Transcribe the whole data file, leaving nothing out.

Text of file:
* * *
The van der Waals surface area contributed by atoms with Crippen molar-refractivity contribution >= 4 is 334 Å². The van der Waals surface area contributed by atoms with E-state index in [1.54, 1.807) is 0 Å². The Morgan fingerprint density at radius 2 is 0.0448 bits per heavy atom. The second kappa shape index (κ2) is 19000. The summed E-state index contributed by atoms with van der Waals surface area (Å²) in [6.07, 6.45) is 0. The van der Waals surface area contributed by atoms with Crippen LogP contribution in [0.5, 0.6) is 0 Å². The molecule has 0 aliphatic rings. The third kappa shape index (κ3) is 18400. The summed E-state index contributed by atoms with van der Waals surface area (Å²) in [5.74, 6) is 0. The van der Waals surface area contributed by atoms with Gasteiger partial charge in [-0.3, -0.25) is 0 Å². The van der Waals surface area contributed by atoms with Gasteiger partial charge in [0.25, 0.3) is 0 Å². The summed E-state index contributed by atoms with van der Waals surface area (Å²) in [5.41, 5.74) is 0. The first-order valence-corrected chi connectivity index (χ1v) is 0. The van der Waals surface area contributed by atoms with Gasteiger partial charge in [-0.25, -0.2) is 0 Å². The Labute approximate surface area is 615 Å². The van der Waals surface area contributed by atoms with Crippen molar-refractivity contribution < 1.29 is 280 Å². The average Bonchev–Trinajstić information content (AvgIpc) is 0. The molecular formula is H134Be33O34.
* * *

The van der Waals surface area contributed by atoms with Crippen molar-refractivity contribution >= 4 is 334 Å². The van der Waals surface area contributed by atoms with E-state index in [1.54, 1.807) is 0 Å². The Morgan fingerprint density at radius 2 is 0.0448 bits per heavy atom. The second kappa shape index (κ2) is 19000. The summed E-state index contributed by atoms with van der Waals surface area (Å²) in [6.07, 6.45) is 0. The van der Waals surface area contributed by atoms with Crippen LogP contribution in [0.5, 0.6) is 0 Å². The molecule has 0 aliphatic rings. The third kappa shape index (κ3) is 18400. The summed E-state index contributed by atoms with van der Waals surface area (Å²) in [5.74, 6) is 0. The van der Waals surface area contributed by atoms with Gasteiger partial charge in [-0.3, -0.25) is 0 Å². The van der Waals surface area contributed by atoms with Gasteiger partial charge in [0.25, 0.3) is 0 Å². The summed E-state index contributed by atoms with van der Waals surface area (Å²) in [5.41, 5.74) is 0. The first-order valence-corrected chi connectivity index (χ1v) is 0. The van der Waals surface area contributed by atoms with Gasteiger partial charge in [-0.25, -0.2) is 0 Å². The Labute approximate surface area is 615 Å². The van der Waals surface area contributed by atoms with Crippen molar-refractivity contribution < 1.29 is 280 Å². The average Bonchev–Trinajstić information content (AvgIpc) is 0. The molecular formula is H134Be33O34.